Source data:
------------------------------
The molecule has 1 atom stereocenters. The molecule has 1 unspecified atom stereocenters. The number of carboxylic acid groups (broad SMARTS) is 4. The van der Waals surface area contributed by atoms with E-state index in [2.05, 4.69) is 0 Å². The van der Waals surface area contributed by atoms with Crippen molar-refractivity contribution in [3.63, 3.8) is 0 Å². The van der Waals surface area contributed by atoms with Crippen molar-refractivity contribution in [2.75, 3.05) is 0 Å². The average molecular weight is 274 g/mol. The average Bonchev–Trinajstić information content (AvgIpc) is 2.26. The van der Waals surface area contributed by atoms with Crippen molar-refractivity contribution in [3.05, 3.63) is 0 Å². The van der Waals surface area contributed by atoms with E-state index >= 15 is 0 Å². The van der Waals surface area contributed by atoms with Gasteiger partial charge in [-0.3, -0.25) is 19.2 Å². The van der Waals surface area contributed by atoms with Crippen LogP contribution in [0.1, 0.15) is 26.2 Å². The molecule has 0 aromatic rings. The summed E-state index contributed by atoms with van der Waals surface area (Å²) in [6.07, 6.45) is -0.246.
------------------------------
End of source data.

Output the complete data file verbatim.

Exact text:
The molecule has 1 atom stereocenters. The molecule has 1 unspecified atom stereocenters. The number of carboxylic acid groups (broad SMARTS) is 4. The van der Waals surface area contributed by atoms with E-state index in [2.05, 4.69) is 0 Å². The van der Waals surface area contributed by atoms with Crippen molar-refractivity contribution in [3.63, 3.8) is 0 Å². The van der Waals surface area contributed by atoms with Crippen molar-refractivity contribution in [2.75, 3.05) is 0 Å². The average molecular weight is 274 g/mol. The average Bonchev–Trinajstić information content (AvgIpc) is 2.26. The van der Waals surface area contributed by atoms with Crippen molar-refractivity contribution in [3.05, 3.63) is 0 Å². The van der Waals surface area contributed by atoms with E-state index >= 15 is 0 Å². The van der Waals surface area contributed by atoms with Gasteiger partial charge in [-0.3, -0.25) is 19.2 Å². The van der Waals surface area contributed by atoms with Crippen LogP contribution in [0.1, 0.15) is 26.2 Å². The molecule has 0 aromatic rings. The summed E-state index contributed by atoms with van der Waals surface area (Å²) in [6.07, 6.45) is -0.246.